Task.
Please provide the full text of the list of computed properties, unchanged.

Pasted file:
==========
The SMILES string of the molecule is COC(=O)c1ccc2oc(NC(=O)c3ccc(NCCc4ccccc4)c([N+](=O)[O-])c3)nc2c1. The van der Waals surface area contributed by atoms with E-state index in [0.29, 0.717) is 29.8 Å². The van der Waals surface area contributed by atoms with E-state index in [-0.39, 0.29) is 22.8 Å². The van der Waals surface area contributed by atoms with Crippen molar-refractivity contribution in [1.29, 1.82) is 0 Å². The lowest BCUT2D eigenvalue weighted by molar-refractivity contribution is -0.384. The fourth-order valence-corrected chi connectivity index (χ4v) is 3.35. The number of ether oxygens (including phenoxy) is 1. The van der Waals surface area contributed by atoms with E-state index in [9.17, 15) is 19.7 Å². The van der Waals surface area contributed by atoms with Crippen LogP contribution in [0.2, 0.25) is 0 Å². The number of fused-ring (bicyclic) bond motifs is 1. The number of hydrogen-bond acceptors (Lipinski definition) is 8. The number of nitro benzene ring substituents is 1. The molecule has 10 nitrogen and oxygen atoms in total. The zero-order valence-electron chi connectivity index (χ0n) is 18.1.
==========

The SMILES string of the molecule is COC(=O)c1ccc2oc(NC(=O)c3ccc(NCCc4ccccc4)c([N+](=O)[O-])c3)nc2c1. The van der Waals surface area contributed by atoms with E-state index in [0.29, 0.717) is 29.8 Å². The van der Waals surface area contributed by atoms with E-state index in [-0.39, 0.29) is 22.8 Å². The van der Waals surface area contributed by atoms with Crippen molar-refractivity contribution in [1.29, 1.82) is 0 Å². The lowest BCUT2D eigenvalue weighted by molar-refractivity contribution is -0.384. The fourth-order valence-corrected chi connectivity index (χ4v) is 3.35. The number of ether oxygens (including phenoxy) is 1. The van der Waals surface area contributed by atoms with E-state index in [9.17, 15) is 19.7 Å². The van der Waals surface area contributed by atoms with Crippen LogP contribution in [0.2, 0.25) is 0 Å². The number of fused-ring (bicyclic) bond motifs is 1. The number of hydrogen-bond acceptors (Lipinski definition) is 8. The number of nitro benzene ring substituents is 1. The molecule has 10 nitrogen and oxygen atoms in total. The zero-order valence-electron chi connectivity index (χ0n) is 18.1.